The second part of Colin M Day’s Building Detroit series for MOCA TV
“We the people of the United States feel that we are being wrongly represented in the world of pop culture. We would like to see the dangerous, reckless, destructive, and drug abusing, Justin Bieber deported and his green card revoked. He is not only threatening the safety of our people but he is also a terrible influence on our nations youth. We the people would like to remove Justin Bieber from our society.”
An exhibition of artwork in an edition of 1 + 1AP featuring:
E.B Itso, Barry McGee, Todd Hido, Ed Templeton, Ari Marcopoulos, Matthew Stone, Felix Werbowy, Thomas Campbell, David Potes, Cheryl Dunn, Marten Lange, Anatole Hocek, Harry Gould Harvey, Adam Jeppesen, Andrea Sonnenberg, Sara Naim, Frankie Nazardo, Adam Kremer, Van Robinson, Jesper Just, Joe Leavenworth, Martin de Thurah, Peter Funch, Michael Schmelling, Luke Barber Smith, Peter Sutherland, Daniel Arnold, Martin Kollar, Gregory Halpern,Tim Barber, Fryd Frydendahl, Melanie Schiff, Hunter Barnes, Magnus Vind, Josh Lazcano, Ray Potes & Atelier Pica Pica,
On view at v1 Gallery in Copenhagen through February 15th
Chances are if you have ever read a book on graffiti you’ve seen the credit from the Collection of Martin Wong. Residing on the Lower East Side in the 1970s and 80s, artist Martin Wong forged relationships and mentored early graffiti artists—his studio acting as an impromptu clubhouse—and collected as much work from them as possible. Five years before his death in 1999, Wong left the entire collection to the Museum of the City of New York, helping to preserve the history of this important ongoing art movement. On February 4th, “City as Canvas: Graffiti Art From the Martin Wong Collection” opens to the public, featuring “never-before-seen highlights of this collection.”
Related: Classic Blackbook Pages from the Collection of Martin Wong
A map from the Project for Public Spaces
We featured Patrick Lee’s Deadly Friends earlier this month, and the Los Angeles-based artist is back again with an edition available from the Deadly Friends series as part of Printed Matter’s 2014 LA Art Book Fair fundraiser editions. Available at the opening of the fair this Thursday (1/30), the skateboard edition will be on view along with other benefit artworks from Laura Owens, Jeremy Deller, and Parra at Printer Matter’s booth.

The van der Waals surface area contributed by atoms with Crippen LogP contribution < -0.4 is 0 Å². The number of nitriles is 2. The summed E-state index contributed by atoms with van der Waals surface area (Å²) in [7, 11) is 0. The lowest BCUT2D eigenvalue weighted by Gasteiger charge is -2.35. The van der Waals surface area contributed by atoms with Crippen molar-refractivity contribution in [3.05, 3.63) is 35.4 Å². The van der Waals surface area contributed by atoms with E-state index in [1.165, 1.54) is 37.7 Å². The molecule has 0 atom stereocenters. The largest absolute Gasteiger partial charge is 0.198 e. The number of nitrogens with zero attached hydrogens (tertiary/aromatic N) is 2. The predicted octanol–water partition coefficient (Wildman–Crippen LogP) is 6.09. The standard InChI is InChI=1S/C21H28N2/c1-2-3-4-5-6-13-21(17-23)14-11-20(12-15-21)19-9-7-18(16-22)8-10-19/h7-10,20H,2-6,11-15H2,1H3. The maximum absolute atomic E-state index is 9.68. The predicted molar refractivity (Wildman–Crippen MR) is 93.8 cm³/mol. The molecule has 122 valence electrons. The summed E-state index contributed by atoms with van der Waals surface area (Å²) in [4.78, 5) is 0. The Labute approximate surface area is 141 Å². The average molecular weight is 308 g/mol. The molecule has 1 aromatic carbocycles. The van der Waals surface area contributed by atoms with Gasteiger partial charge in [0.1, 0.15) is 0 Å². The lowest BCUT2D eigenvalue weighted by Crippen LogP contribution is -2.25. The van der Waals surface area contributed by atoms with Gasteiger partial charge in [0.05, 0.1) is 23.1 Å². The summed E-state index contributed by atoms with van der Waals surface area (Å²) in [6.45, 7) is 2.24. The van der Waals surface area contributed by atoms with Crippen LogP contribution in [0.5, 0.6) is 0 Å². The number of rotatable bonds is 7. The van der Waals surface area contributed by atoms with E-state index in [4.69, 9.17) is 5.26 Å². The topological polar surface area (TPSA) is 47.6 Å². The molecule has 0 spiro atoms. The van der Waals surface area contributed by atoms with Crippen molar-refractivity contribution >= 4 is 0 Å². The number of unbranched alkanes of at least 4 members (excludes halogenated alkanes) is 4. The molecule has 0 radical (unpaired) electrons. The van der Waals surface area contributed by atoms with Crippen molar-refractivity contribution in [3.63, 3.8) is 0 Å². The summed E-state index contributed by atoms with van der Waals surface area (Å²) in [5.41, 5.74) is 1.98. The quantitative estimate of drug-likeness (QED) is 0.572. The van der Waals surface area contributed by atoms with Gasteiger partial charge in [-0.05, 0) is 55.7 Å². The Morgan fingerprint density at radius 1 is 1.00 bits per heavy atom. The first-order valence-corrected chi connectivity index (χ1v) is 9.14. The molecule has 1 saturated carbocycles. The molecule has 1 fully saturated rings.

The Easybreath snorkelling mask allows you to breathe naturally through your nose and mouth while checking things out underwater.
After the jump, watch some scaredy-cats demo the snorkel
Every week until it’s warm again, we’ll be showing off various noodle soups around NYC.
Deli Ramen at Dassara
Chicken broth served with diced celery, matzo balls, locally-sourced Canadian-style smoked meat and soft-poached egg.
Is this drought in California going to last another 2 years, or 200? These are questions going through scientist’s heads as they study the long-term climate patterns in the Western states. Through tree ring and other earthly data, researchers have identified multiple 10-20 year droughts occurring over the last 1000 years, and even worse, “ancient megadroughts” happening from 850 to 1090 and 1140 to 1320. With the Colorado River being run dry, and Arizona in the midst of its own 14-year drought, the outlook isn’t too great for a quick return to the ‘wet’ years of last century. So what will happen if this drought continues for a decade or more? Farms will disappear, desalinization plants are likely, and most importantly, Californians will adapt. It won’t be the end of the world, but man, will it be expensive.
A picture of California’s drought from space. Taken one year apart. via, io9
For this installment of “Artist Eats,” we asked Ala Ebtekar to share his favorite place to eat. Ala is a San Francisco-based artist known for his work in painting, drawing and installation, which explore the juncture between history and myth, forging a multi-faceted project that melds Persian mythology, science, philosophy and pop culture. Continue reading for his answer.
Exploring Detroit’s Packard plant on a dirt bike
For his new book, Dalston Anatomy, Lorenzo Vitturi took pictures, made sculptures and created collages with materials and objects he found amongst the debris of London’s Ridley Road Market.
What Albert Hofmann’s first lsd trip technically could have been like.
For his site-specific installation, “Miner on the Moon,” artist Alex Chinneck turned a London building upside down. “I’m conscious that when a person walks through the doors of an art gallery they do so through choice, but people do not make that choice when presented with public sculpture,” Alex says. “I wanted to create an artwork therefore that offered spectacle but was simultaneously subtle and by using the material and architectural language of the district the artwork has the ability to disappear into its environment without dominating it.”
Directed by Jake Sumner